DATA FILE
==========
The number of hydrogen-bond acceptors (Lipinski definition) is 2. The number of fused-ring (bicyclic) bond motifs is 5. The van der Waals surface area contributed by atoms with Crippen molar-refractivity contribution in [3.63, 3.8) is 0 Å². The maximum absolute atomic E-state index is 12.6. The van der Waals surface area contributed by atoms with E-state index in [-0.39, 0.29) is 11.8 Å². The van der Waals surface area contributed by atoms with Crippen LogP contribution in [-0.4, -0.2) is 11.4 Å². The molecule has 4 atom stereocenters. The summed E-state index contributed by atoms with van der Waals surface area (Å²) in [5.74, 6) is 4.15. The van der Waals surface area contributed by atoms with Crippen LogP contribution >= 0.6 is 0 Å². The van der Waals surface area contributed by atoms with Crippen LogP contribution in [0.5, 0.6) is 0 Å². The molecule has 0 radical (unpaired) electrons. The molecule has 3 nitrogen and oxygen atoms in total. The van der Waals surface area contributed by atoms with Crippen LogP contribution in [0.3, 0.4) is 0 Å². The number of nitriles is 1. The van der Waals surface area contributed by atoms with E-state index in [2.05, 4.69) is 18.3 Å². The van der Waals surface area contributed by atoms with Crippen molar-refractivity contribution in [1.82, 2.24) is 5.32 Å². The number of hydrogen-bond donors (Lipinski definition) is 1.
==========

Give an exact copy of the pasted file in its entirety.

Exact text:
The number of hydrogen-bond acceptors (Lipinski definition) is 2. The number of fused-ring (bicyclic) bond motifs is 5. The van der Waals surface area contributed by atoms with Crippen molar-refractivity contribution in [3.63, 3.8) is 0 Å². The maximum absolute atomic E-state index is 12.6. The van der Waals surface area contributed by atoms with E-state index in [-0.39, 0.29) is 11.8 Å². The van der Waals surface area contributed by atoms with Crippen LogP contribution in [-0.4, -0.2) is 11.4 Å². The molecule has 4 atom stereocenters. The summed E-state index contributed by atoms with van der Waals surface area (Å²) in [5.74, 6) is 4.15. The van der Waals surface area contributed by atoms with Crippen LogP contribution >= 0.6 is 0 Å². The van der Waals surface area contributed by atoms with Crippen LogP contribution in [0.5, 0.6) is 0 Å². The molecule has 0 radical (unpaired) electrons. The molecule has 3 nitrogen and oxygen atoms in total. The van der Waals surface area contributed by atoms with Crippen LogP contribution in [0.3, 0.4) is 0 Å². The number of nitriles is 1. The van der Waals surface area contributed by atoms with E-state index in [2.05, 4.69) is 18.3 Å². The van der Waals surface area contributed by atoms with Crippen molar-refractivity contribution in [1.82, 2.24) is 5.32 Å². The number of hydrogen-bond donors (Lipinski definition) is 1.